The Covid-19 pandemic may have forced this year’s Raglan Art to Wear to be postponed by 12 months but organisers say the upside is the rescheduled wearable arts show promises to be bigger and better than ever.
That’s because, they say, intending entrants in the hugely popular show now have a lot more time than usual to dream up their elaborate – and sometimes downright wacky – creations.
“Everything will stay the same,” Jean Carbon told the Chronicle of the biennial event she started more than 20 years ago. Apart from being a year later the show would have the same end-of-May dates, the same posters around town, the same entry forms and the same categories.
There might just be an extra category, she added as an afterthought, given the Covid-19 crisis and the call for masks. “I’ll need input from the (organising) team for that.”
Her “team” is lacking a vital member at the moment as new Art to Wear producer Irene Goed – who’s taken over from longtime stalwart Patti Mitchley – is stranded by the Covid-19 lockdown in Austria, where she went to help her mother shift house.
Irene – who by now should have been back home in the backblocks of Waitetuna where her family-owned touring troupe, Circus Aotearoa, is based – told the Chronicle she’d been looking forward to her new role with Art to Wear.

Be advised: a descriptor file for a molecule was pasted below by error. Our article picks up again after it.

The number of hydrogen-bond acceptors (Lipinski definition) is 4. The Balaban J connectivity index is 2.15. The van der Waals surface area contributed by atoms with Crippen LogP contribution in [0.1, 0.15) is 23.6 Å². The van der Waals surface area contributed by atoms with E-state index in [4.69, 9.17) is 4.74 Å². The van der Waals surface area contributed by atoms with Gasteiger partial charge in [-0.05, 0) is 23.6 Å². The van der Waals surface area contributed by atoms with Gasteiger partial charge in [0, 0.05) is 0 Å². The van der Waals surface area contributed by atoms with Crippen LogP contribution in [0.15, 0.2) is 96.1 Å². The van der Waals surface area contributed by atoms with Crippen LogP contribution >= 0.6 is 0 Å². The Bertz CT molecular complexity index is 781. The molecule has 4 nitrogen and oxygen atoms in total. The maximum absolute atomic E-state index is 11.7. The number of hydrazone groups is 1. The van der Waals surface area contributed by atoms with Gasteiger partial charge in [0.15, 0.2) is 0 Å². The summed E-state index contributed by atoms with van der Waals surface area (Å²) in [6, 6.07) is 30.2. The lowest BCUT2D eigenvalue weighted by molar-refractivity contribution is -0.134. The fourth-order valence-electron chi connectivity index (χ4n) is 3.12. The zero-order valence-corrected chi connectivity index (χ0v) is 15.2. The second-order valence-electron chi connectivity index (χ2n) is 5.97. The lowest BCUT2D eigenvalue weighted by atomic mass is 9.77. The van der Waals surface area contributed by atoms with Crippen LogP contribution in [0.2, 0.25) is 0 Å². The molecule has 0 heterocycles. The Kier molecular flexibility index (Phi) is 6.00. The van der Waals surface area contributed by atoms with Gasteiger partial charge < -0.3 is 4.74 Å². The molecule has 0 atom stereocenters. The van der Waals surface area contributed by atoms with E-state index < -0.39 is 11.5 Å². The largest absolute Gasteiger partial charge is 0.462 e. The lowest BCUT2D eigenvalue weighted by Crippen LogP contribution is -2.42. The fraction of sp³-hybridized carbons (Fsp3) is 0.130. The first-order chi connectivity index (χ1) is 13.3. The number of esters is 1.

“It’s an exciting challenge,” she emailed from Austria this week. “We just have to take the situation as it is now and use the extra time to organise and to be creative.”
Fellow team-mate and past Art to Wear winner Liz Hosking agreed. She and all three of her children have been involved in wearable art shows here and elsewhere over two decades now, and she said she was excited to have more time to support her youngest – nine-year-old Nia – with a first-time local entry in the ‘Lost at Sea’ children’s section.
“This is an awesome opportunity to develop a wide range of skills from design through to construction and into the performance on stage,” she said.
Regular entrant and taxidermist Annick Faubert – no stranger to rushing to complete creations, whether they be for Art to Wear or Raglan Arts Weekend which was also put off this year – was philosophical this week about the fashion show’s postponement.
“We will have more time to prepare, and must simply trust that the show will be just as good later on,” she said.
Jean Carbon said it was the coronavirus lockdown which in the end forced her team to postpone the event for a year. “We couldn’t just delay and delay,” she said.
She said there’d been doubt to whether the town hall – as a public facility – would be available again by the end of May for the extravaganza. Also, the Creative Communities funding scheme the show relied upon had been halted during the Covid-19 lockdown, she explained.
Against that Jean said she’d had assurances from locals involved in everything from sponsorship to photography to judging that their support for the show would remain in place, which was “heartwarming”.
She’s keen to turn the negative into a positive, with so much more time now for participants to think about and plan for their entries. “Make the lockdown work for you, and Raglan Art to Wear 2021 can be bigger and better,” was her message.